The Goldroom, a hub of film equipment located in Chapman University’s Marion Knott Studios, is home to about 10,000 gadgets which students can check out free of charge. Despite the seeming convenience of having a range of professional equipment available upon request, many students are unsatisfied with how the Goldroom functions on a day-to-day basis.
“It’s over-impacted and we need more equipment. I’m shooting my AP soon and we’re worried about not being able to get the equipment we need if other productions are renting it out,” said Scarlett Turner, a junior film production major.
If the Goldroom does not have the equipment Turner needs, she will have to spend more money to rent it from another production company.
Dodge College of Film and Media Arts has 1,465 enrolled students, and was ranked as the sixth best film school in the nation in The Hollywood Reporter’s 2017 list. Marion Knott Studios, a 76,000-square-foot building designed to replicate a working production studio, is Dodge’s crown jewel. It houses sound stages, classrooms, computer labs, editing suites, and the Goldroom. Considering Dodge’s high ranking and professional grade facilities, some students say the Goldroom makes it hard to get the equipment they need without complications.
“The past two projects I have done have been stressful communicating with the Goldroom,” said Madi Geihs, a junior TV writing and production major. “I ordered the equipment on a Monday and said I was picking it up on Friday, but they never contacted me to confirm my order and didn’t have it ready when I came in.”
The Goldroom rents out damaged equipment to students, according to Anna Maria Nicosia, a junior film production major who said the Goldroom has given her broken sound equipment in the past. Ted Morissette, a junior film production major, said broken equipment often goes unreplaced.
Tim Wolf, a Senior TV writing and producing and broadcast journalism major, claims to have even been fined for equipment that he returned.
“Multiple times I’ve turned in gear and they tell me that they will take care of it later. Then I’ll get an email that says I didn’t turn in something that I know I did, but I have no proof that I did and I get fined,” he said.
Wolf has also received broken equipment from the Goldroom that he expressed “affects the quality” of his work.
Problems like these arise between students and the Goldroom frequently, but there are some factors to consider before pointing fingers at who’s to blame.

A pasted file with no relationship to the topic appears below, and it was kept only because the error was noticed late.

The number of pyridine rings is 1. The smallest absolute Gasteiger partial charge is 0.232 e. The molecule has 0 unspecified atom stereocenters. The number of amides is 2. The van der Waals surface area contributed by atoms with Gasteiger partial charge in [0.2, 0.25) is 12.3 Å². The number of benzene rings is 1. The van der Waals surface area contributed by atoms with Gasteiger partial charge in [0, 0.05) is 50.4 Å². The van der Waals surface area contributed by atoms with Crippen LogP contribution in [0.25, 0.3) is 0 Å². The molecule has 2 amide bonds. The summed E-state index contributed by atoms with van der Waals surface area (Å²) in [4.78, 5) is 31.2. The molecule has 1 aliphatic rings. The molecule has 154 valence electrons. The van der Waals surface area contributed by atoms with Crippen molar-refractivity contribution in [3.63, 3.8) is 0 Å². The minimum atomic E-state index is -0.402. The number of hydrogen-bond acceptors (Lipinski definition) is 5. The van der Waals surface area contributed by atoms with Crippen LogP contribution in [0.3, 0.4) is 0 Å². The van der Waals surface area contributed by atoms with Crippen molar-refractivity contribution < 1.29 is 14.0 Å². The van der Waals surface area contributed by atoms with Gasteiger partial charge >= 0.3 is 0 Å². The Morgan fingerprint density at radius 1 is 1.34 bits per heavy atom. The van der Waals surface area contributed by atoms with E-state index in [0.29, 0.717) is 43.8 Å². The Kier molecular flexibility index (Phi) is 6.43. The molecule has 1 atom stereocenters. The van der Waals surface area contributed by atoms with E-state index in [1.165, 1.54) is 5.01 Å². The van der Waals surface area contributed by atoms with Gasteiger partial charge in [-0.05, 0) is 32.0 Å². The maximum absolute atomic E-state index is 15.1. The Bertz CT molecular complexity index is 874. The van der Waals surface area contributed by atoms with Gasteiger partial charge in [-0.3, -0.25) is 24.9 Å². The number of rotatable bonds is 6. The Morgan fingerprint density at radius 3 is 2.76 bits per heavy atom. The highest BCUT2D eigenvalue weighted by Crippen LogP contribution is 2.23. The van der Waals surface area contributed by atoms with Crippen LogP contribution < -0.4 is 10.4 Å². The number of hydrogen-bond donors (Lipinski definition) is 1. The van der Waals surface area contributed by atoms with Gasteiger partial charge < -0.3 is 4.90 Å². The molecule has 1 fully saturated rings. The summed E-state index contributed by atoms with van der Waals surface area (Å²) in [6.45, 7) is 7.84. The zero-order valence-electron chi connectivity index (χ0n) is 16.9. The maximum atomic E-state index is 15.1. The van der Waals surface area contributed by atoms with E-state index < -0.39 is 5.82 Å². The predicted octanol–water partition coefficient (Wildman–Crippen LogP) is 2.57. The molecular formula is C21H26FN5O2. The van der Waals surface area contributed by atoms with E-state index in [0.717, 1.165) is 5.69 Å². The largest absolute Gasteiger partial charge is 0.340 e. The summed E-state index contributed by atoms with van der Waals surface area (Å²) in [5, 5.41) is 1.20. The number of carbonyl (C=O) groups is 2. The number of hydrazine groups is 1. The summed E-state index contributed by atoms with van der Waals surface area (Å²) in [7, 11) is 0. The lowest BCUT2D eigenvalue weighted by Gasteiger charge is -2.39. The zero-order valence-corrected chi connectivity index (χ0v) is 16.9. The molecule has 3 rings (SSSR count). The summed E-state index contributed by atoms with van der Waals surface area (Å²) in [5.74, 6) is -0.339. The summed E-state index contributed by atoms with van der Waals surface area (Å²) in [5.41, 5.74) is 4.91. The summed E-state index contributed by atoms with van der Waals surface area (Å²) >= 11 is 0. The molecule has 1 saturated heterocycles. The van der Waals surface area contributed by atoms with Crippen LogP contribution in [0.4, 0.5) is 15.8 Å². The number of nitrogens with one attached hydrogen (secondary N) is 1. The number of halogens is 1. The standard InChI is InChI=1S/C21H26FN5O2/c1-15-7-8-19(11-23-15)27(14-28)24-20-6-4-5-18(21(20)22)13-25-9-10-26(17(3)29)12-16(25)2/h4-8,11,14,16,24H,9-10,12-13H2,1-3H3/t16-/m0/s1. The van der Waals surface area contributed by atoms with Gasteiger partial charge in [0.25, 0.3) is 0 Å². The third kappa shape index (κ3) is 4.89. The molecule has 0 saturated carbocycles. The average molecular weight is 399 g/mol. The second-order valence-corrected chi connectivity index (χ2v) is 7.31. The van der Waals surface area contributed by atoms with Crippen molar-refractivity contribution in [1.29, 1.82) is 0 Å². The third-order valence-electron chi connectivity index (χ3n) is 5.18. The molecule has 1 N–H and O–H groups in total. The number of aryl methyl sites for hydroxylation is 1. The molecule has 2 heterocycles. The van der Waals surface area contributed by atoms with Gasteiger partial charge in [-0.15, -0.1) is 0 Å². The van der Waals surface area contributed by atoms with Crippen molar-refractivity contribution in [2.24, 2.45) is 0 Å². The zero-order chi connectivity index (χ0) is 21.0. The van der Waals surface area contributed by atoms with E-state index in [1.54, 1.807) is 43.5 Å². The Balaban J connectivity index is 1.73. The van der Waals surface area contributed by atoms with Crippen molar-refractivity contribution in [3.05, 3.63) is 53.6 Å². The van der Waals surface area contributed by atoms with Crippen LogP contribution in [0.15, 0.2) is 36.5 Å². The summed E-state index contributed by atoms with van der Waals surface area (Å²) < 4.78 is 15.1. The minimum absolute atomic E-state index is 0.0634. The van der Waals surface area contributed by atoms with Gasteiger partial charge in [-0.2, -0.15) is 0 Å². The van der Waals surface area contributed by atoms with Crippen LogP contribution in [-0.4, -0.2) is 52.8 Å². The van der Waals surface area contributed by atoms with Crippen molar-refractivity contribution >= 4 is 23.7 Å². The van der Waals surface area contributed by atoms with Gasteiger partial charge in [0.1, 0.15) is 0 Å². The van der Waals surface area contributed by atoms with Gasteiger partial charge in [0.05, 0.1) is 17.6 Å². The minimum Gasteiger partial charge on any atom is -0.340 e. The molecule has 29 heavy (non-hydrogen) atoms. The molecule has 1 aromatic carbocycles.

Casey Donovan, a junior creative producing major and the longest tenured student employee to work in the Goldroom, started his job in 2015. After working there for 3 years, Donovan feels that the students are often at fault for the disagreements between them and the Goldroom.
“Sometimes students take a class one semester that allows them certain equipment, but then they take classes the following semester which do not allow that equipment, which they get angry about,” he said. “Other times, people have certain items reserved for pickup, but other patrons have not returned that equipment yet, so we have to be the bad guys to tell them they have to wait.”
Donovan believes that the “myth” of the Goldroom being understocked is often due to students’ carelessness or unrealistic expectation of the Goldroom’s abilities.
“People expect to be able to walk in and check out whatever they want on the spot which is just ridiculous. It’s this cycle of people not reserving orders and people renewing their orders too often and people returning stuff late or damaged that creates these intermittent shortages of equipment that make people so hostile toward the Goldroom.”
However, being both a Dodge student and Golroom employee, Donovan understands the struggles students face. He believes that there should be a mandatory workshop to teach students how to navigate the website portal.
“I think most students are kind of left in the dark and forced to learn it themselves. Professors don’t teach it in classes and Goldroom employees don’t have the time to explain it to every student, so it creates a divide,” he said.
The 3rd floor administrators are the ones who determine which equipment students are authorized to check out depending on their major or currently enrolled classes.
Eunyoung Kim, Dodge’s Production Operations Coordinator, works on the 3rd floor in accordance with Nick Peterson, Dodge’s Production Support Manager, who works at the Goldroom.
Peterson credits the majority of student complaints to the fact that there has been two vacant staff positions in the Goldroom.
“Everything has been falling on one person and a small crew of student employees. We have two new full-time staff members who are expected to offer insight to our producers,” he said.
In terms of broken equipment, Peterson stressed the unrealistic expectation students have in terms of quality of equipment.
“It is impossible for us to carefully inspect each of the three or four thousand items that get returned every week, so if something isn’t labelled, chances are high that the piece will go out again and impact more students,” he said.
With limited resources, it can be difficult for employees to complete repairs in the allotted turnaround time, Kim said.
“To provide all the equipment necessary for every production would be great, but that’s not the reality. More equipment needs more storage space. More equipment needs more funding. On the other hand, I believe the Goldroom provides enough equipment for smaller projects and productions,” she said.
Kim and Peterson advise all students using the Goldroom’s services to read their confirmation emails, don’t assume anything is available, and start asking for copies of their rental agreements.
Students can read Goldroom policies and procedures on ftvstudents.chapman.edu/Goldroom or email at email@example.com.